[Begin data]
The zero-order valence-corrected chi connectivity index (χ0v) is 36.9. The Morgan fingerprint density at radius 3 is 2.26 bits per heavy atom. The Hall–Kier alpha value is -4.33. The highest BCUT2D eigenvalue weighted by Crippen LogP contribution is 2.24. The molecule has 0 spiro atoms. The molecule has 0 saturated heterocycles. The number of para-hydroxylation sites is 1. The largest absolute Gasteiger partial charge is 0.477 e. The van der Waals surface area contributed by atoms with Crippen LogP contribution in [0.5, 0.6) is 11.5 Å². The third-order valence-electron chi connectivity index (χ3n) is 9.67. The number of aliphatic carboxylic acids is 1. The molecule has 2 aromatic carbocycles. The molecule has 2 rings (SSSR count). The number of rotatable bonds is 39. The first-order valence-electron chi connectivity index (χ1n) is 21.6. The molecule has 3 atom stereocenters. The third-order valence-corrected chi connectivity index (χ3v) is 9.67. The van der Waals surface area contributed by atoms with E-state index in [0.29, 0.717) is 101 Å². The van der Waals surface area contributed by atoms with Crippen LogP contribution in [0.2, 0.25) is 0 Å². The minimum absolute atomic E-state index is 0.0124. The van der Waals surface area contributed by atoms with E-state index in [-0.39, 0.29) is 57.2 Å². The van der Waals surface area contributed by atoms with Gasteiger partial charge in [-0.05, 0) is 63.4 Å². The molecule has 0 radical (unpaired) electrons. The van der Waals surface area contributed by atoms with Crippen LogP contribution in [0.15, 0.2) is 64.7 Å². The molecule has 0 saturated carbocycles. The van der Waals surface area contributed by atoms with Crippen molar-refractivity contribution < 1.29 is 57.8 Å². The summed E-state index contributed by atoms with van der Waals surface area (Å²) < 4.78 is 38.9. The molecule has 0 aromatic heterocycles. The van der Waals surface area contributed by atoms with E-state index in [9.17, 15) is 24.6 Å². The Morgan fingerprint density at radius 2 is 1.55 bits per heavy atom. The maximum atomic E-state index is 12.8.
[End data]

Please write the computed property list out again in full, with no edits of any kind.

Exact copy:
The zero-order valence-corrected chi connectivity index (χ0v) is 36.9. The Morgan fingerprint density at radius 3 is 2.26 bits per heavy atom. The Hall–Kier alpha value is -4.33. The highest BCUT2D eigenvalue weighted by Crippen LogP contribution is 2.24. The molecule has 0 spiro atoms. The molecule has 0 saturated heterocycles. The number of para-hydroxylation sites is 1. The largest absolute Gasteiger partial charge is 0.477 e. The van der Waals surface area contributed by atoms with Crippen LogP contribution in [0.5, 0.6) is 11.5 Å². The third-order valence-electron chi connectivity index (χ3n) is 9.67. The number of aliphatic carboxylic acids is 1. The molecule has 2 aromatic carbocycles. The molecule has 2 rings (SSSR count). The number of rotatable bonds is 39. The first-order valence-electron chi connectivity index (χ1n) is 21.6. The molecule has 3 atom stereocenters. The third-order valence-corrected chi connectivity index (χ3v) is 9.67. The van der Waals surface area contributed by atoms with E-state index in [0.29, 0.717) is 101 Å². The van der Waals surface area contributed by atoms with Crippen LogP contribution in [0.2, 0.25) is 0 Å². The minimum absolute atomic E-state index is 0.0124. The van der Waals surface area contributed by atoms with E-state index in [-0.39, 0.29) is 57.2 Å². The van der Waals surface area contributed by atoms with Gasteiger partial charge in [-0.05, 0) is 63.4 Å². The molecule has 0 radical (unpaired) electrons. The van der Waals surface area contributed by atoms with Crippen LogP contribution in [0.15, 0.2) is 64.7 Å². The molecule has 0 saturated carbocycles. The van der Waals surface area contributed by atoms with Crippen molar-refractivity contribution < 1.29 is 57.8 Å². The summed E-state index contributed by atoms with van der Waals surface area (Å²) < 4.78 is 38.9. The molecule has 0 aromatic heterocycles. The van der Waals surface area contributed by atoms with E-state index in [9.17, 15) is 24.6 Å². The Morgan fingerprint density at radius 2 is 1.55 bits per heavy atom. The maximum atomic E-state index is 12.8.